As a member of LEAP working together to promote science-based approaches for the evaluation of the environmental impact of agricultural production and livestock production, this is a key goal of IFIF, which will allow our industry to benchmark and develop promoting adequate innovative solutions.
What actions have you put in place to implement LEAP guidelines?
As mentioned before, IFIF is a founding member of GFLI, a feed industry initiative to develop a free and publicly available feed LCA database and tool. Based on the internationally recognized feed LCA methodology developed by LEAP, the GFLI database and LCA tool will support meaningful LCAs of livestock products using region-specific data and enable our sector to benchmark feed industry environmental impacts on a level playing field.
IFIF has also proactively worked on methodology for the environmental footprint assessment of feed and feed additive. Besides, it has promoted the results of the LEAP guidelines through contribution to their development and internal communication.
What can the private sector do to ensure the effective implementation of LEAP guidelines?
IFIF will work with its members and other LEAP stakeholders to further road test the LEAP guidelines documents. For example, the GFLI database and LCA tool will support meaningful LCAs of livestock products using region-specific data and enable our sector to benchmark feed industry environmental impacts on a level playing field.
What is the value of this implementation?
Feed is an important part of the agri-food chain and feed operators must be able to understand their impact, not only from a business efficiency perspective but also to meet the expectations of our customers and public bodies, at both at the national and international level.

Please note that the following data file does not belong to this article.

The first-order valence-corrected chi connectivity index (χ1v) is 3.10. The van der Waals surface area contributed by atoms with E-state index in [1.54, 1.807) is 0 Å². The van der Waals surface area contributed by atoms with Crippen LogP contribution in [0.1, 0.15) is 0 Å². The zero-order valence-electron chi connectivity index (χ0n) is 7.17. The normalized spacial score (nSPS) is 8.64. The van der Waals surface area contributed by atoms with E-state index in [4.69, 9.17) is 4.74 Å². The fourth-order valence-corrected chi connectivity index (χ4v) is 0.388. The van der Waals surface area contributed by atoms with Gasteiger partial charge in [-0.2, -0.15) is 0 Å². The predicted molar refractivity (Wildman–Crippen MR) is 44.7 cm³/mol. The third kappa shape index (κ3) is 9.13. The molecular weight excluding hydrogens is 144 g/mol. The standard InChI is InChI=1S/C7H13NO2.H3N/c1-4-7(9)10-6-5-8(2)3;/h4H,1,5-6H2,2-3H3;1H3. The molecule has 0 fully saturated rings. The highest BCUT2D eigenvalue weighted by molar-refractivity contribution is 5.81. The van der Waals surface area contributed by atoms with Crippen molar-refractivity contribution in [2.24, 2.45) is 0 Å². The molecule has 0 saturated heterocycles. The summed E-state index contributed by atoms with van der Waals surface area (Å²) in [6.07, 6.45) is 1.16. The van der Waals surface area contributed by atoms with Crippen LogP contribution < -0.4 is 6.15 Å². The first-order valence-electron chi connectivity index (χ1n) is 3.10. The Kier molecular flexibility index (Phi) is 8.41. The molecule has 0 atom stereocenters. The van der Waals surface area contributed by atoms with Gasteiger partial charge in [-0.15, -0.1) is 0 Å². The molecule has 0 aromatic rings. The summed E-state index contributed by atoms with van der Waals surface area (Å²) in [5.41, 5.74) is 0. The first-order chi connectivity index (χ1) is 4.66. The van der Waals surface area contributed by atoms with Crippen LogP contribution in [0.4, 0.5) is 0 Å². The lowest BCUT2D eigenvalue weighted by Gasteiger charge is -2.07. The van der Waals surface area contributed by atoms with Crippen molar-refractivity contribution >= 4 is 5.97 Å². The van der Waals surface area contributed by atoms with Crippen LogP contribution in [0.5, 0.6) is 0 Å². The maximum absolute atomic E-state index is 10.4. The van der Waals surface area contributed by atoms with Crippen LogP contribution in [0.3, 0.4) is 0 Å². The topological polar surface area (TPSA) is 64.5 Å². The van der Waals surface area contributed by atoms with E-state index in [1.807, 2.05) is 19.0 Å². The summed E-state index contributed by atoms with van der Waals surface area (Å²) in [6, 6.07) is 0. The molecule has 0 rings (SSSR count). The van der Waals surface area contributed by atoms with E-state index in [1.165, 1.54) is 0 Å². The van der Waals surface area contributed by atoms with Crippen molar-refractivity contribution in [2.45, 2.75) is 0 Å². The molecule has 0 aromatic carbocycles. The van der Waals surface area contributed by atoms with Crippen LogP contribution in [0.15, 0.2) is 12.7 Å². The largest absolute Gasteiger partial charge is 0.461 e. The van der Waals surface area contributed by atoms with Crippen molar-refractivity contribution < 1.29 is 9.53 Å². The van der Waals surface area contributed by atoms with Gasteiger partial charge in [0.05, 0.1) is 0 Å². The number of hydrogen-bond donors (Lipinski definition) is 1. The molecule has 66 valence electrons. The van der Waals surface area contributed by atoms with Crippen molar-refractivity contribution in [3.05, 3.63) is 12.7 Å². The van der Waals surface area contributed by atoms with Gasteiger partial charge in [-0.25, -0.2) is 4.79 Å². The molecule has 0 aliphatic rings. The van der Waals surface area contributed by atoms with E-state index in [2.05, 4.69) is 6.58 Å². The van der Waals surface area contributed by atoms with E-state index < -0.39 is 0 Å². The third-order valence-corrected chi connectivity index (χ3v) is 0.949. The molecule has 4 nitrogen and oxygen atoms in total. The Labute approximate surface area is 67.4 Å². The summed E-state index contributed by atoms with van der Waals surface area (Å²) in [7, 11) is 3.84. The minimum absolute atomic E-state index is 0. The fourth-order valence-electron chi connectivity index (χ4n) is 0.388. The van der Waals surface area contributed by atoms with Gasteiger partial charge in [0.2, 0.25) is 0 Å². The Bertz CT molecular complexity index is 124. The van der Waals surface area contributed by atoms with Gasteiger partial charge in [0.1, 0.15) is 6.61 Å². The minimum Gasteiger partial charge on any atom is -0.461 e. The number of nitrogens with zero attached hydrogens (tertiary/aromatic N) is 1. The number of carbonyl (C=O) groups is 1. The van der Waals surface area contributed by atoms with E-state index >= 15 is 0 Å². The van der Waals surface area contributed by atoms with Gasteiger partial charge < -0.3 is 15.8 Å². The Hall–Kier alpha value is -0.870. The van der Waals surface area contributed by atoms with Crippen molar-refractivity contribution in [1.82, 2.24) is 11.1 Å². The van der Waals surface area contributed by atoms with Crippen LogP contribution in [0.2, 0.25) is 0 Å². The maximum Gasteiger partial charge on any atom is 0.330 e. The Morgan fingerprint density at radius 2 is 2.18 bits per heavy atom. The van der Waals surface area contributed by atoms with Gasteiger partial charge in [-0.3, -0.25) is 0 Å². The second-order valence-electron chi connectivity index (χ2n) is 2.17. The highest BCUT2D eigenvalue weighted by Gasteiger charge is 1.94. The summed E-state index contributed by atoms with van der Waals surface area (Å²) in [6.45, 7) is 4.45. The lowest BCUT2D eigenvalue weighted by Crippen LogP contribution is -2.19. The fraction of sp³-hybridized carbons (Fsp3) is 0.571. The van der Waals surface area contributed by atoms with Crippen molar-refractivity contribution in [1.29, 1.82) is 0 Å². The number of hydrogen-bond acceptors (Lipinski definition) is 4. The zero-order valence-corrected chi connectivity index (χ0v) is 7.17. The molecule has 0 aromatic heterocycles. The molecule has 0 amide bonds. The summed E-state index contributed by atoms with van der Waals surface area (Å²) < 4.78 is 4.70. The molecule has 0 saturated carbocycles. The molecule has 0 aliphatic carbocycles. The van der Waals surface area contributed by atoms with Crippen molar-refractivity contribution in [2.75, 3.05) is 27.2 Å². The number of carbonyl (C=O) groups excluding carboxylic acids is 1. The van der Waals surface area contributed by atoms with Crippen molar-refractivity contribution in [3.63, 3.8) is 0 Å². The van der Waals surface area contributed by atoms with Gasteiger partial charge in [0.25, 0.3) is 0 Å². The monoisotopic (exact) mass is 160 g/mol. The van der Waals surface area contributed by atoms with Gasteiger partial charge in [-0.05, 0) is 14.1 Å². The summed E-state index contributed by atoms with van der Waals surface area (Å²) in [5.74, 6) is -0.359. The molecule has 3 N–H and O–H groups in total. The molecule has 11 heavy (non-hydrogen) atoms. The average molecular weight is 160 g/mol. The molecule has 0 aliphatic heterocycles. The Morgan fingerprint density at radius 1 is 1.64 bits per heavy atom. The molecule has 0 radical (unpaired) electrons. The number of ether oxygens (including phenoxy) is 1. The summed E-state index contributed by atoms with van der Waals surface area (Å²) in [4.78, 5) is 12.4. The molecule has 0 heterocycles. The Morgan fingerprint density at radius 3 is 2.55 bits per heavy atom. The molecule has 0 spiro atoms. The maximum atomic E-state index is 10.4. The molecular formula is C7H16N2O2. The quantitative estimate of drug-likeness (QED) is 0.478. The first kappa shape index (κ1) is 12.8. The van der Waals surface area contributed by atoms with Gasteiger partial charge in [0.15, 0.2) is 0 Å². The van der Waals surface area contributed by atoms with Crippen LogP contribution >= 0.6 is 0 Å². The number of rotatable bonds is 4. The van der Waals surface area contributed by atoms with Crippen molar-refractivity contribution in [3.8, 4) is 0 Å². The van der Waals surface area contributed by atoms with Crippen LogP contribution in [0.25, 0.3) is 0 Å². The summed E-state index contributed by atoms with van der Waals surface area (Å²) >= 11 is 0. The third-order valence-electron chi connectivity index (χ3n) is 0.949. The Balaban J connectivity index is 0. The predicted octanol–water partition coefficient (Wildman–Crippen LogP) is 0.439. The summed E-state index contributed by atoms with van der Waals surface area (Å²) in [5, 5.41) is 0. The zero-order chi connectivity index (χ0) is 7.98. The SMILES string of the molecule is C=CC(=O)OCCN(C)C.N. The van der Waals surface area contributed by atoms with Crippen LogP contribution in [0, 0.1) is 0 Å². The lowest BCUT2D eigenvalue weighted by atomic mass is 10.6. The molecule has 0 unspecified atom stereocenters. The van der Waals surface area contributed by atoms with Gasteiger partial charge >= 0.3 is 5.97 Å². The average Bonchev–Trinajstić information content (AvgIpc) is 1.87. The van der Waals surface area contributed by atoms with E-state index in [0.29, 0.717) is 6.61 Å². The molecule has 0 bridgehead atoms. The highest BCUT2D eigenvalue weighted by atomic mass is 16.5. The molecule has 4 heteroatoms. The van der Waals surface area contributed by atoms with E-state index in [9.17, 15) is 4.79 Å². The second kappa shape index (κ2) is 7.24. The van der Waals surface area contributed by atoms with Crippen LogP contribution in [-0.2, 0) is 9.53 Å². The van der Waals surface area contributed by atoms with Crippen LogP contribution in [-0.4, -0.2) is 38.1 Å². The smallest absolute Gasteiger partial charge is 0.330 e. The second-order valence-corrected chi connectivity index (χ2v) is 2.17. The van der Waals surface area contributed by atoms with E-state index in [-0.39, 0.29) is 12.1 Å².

Environmental footprinting of livestock products is a challenging but essential task to improve the accuracy of reporting on the real impacts of livestock products. This includes both understanding where the livestock chain stands in terms of impact and encouraging the benchmarking and measurement of both individual and collective reduction efforts.
Finally, what is the necessary strategy required for producers to get this value?
There are many different potential approaches to use the environmental footprint evaluation and as IFIF we do not make this strategy for feed operators and other stakeholders in the chain, while at the same time we support the guidance and tools to ensure a level playing field and science-based approaches.
About Alexandra de Athayde
Alexandra de Athayde, Executive Director of the International Feed Industry Federation (IFIF) since 2011, has extensive agriculture and international experience representing the industry with governments and businesses.
She previously held positions within the Monsanto Company Corporate Affairs Department in Brazil, the United States of America and Europe. She has also worked for the Brazilian Government as Adviser to the Deputy Minister of Agriculture and as Adviser to the Foreign Trade Secretary.
Alexandra holds an International Executive M.B.A. from the University of Pittsburgh and a B.A. degree in International Relations from York University in Canada. She is based in Wiehl, Germany.